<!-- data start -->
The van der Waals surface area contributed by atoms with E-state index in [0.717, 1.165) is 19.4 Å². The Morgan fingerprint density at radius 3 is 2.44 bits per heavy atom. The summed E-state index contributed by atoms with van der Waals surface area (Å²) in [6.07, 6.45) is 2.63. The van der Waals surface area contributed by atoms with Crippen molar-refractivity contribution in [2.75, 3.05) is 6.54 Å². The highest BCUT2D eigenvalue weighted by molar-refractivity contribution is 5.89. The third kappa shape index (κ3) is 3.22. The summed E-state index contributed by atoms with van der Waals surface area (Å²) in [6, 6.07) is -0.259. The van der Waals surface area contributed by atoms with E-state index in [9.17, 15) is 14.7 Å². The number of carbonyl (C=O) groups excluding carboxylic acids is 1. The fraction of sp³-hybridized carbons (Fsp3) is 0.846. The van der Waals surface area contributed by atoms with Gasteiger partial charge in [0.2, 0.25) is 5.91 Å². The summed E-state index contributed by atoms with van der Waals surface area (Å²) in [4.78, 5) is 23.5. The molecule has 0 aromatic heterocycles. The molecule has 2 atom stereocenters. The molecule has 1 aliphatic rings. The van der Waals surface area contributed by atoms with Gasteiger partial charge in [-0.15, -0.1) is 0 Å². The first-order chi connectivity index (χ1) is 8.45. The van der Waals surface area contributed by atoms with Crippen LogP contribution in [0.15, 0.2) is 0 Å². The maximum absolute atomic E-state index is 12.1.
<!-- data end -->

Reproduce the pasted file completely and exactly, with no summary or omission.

The van der Waals surface area contributed by atoms with E-state index in [0.717, 1.165) is 19.4 Å². The Morgan fingerprint density at radius 3 is 2.44 bits per heavy atom. The summed E-state index contributed by atoms with van der Waals surface area (Å²) in [6.07, 6.45) is 2.63. The van der Waals surface area contributed by atoms with Crippen molar-refractivity contribution in [2.75, 3.05) is 6.54 Å². The highest BCUT2D eigenvalue weighted by molar-refractivity contribution is 5.89. The third kappa shape index (κ3) is 3.22. The summed E-state index contributed by atoms with van der Waals surface area (Å²) in [6, 6.07) is -0.259. The van der Waals surface area contributed by atoms with E-state index in [9.17, 15) is 14.7 Å². The number of carbonyl (C=O) groups excluding carboxylic acids is 1. The fraction of sp³-hybridized carbons (Fsp3) is 0.846. The van der Waals surface area contributed by atoms with Gasteiger partial charge in [0.2, 0.25) is 5.91 Å². The summed E-state index contributed by atoms with van der Waals surface area (Å²) in [4.78, 5) is 23.5. The molecule has 0 aromatic heterocycles. The molecule has 2 atom stereocenters. The molecule has 1 aliphatic rings. The van der Waals surface area contributed by atoms with Gasteiger partial charge in [-0.15, -0.1) is 0 Å². The first-order chi connectivity index (χ1) is 8.45. The van der Waals surface area contributed by atoms with Crippen LogP contribution in [0.15, 0.2) is 0 Å². The maximum absolute atomic E-state index is 12.1.